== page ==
This piece was a collaboration between myself and Ewan Angus (his gibberish is in italics, mines is not).
On racedays in Musselburgh the ‘Electric Bridge’, constructed for heavy vehicles used to build Cockenzie power station, is opened to all traffic. The whole town froths at the mouth at the novelty of trimming a couple of minutes off a journey through the town centre. Racedays are huge for the town; local restaurants thrive off them and anyone who can do gets along to watch. As we approach the racecourse itself I’m reminded of exactly how my innocence was lost in this town. Just a lad, I used to come along to the races with my mates and jump the fence and get into all manner of scrapes and shenanigans. However, after the age of eighteen going to the races took on an entirely different meaning. Once I came of age a dreadful beast was revealed to me, the terrible vice of gambling. A seductive bitch that tempts you in, pulls you to bed, tears the shirt from your back and then promptly leaves you to the will of the evil dominatrix Lady Luck. This was the downfall of my tender youth and the descent into a gambling addiction that would last until just shortly before I turned twenty.
One of the worst things about having a cold is the destruction it does to your sense of smell. Everything becomes neutered. You can’t smell your tea, your food, your own deodorant. However, you can still smell horse. It’s a pervasive smell, sharp, like the smell equivalent of licking a battery. That’s what blasted through my cold and assaulted my sinuses anyway.
As soon as we get in through the gates and out onto the paddock the familiar buzz returns. It’s the same devilish feeling that told me that spending a month’s wages on one night of TV roulette was a fantastic idea. I hadn’t met this old foe in quite some time – how fitting that it should return at the scene of its birth. For me, Musselburgh races isn’t so much “decadent and depraved” as Thompson’s Kentucky Derby, but more tantalising and torturous. I begin to get a sense that this may be the first ever piece of sado-masochistic journalism but decide not to tell Ewan as I know he will lap it up and encourage it. In terms of the racing calendar today’s event isn’t very significant. The turnout is reasonable but only due to fair weather and there is an atmosphere of professionalism about proceedings. Owners, trainers, people looking to buy, photographers, journalists, even professional gamblers. We’re here to observe and under no circumstances will I become part of the spectacle by giving in and playing bookie’s gimp for the afternoon. Despite these intentions I did take a brief look over the racecard on the way and jotted down a few potential winners. I try to establish some control over myself and take a seat at the top of the grandstand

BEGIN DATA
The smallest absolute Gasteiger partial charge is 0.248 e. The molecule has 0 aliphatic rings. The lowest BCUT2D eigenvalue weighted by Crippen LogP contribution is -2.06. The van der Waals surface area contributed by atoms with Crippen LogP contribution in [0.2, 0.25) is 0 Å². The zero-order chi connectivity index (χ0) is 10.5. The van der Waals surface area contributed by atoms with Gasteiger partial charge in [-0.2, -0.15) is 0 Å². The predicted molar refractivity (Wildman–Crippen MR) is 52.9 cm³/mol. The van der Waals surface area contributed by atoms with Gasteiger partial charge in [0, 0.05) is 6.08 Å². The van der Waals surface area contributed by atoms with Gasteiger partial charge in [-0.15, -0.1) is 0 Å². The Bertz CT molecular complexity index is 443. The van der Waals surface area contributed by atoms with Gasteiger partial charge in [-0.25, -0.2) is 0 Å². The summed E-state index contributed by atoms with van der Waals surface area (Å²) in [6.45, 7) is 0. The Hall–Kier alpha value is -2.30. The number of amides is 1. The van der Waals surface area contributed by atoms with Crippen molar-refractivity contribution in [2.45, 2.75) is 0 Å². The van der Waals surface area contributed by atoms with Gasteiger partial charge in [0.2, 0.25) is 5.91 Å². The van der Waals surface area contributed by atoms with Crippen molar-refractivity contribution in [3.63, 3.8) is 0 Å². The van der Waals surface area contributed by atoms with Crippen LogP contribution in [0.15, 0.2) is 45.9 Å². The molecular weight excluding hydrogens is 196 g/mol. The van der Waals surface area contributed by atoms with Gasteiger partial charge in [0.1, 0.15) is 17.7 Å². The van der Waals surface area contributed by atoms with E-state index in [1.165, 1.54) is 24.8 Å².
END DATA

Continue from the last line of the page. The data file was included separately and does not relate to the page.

It’s from here that I realise that rather than being a stand it is in fact just a giant set of steps hat will inevitably lead you back down to the betting circle. Concrete steps that seem to mirror an ashen grey sky leading down into the flashing lights and temptation of the bookie’s stands.
The men stand shouting virtually incoherent statements about this horse matrix screen they have beside them. “Golden Halo, pay out. You son. What number? The horse? No. The number.” See. That sentence means nothing. I was there and it meant nothing. However, everyone else in this place understood. Everyone with their plastic cup of Tenants, their half tonne of chips on a plastic bowl/plate and their twitching fingers hovering near the pocket in which the wallet is.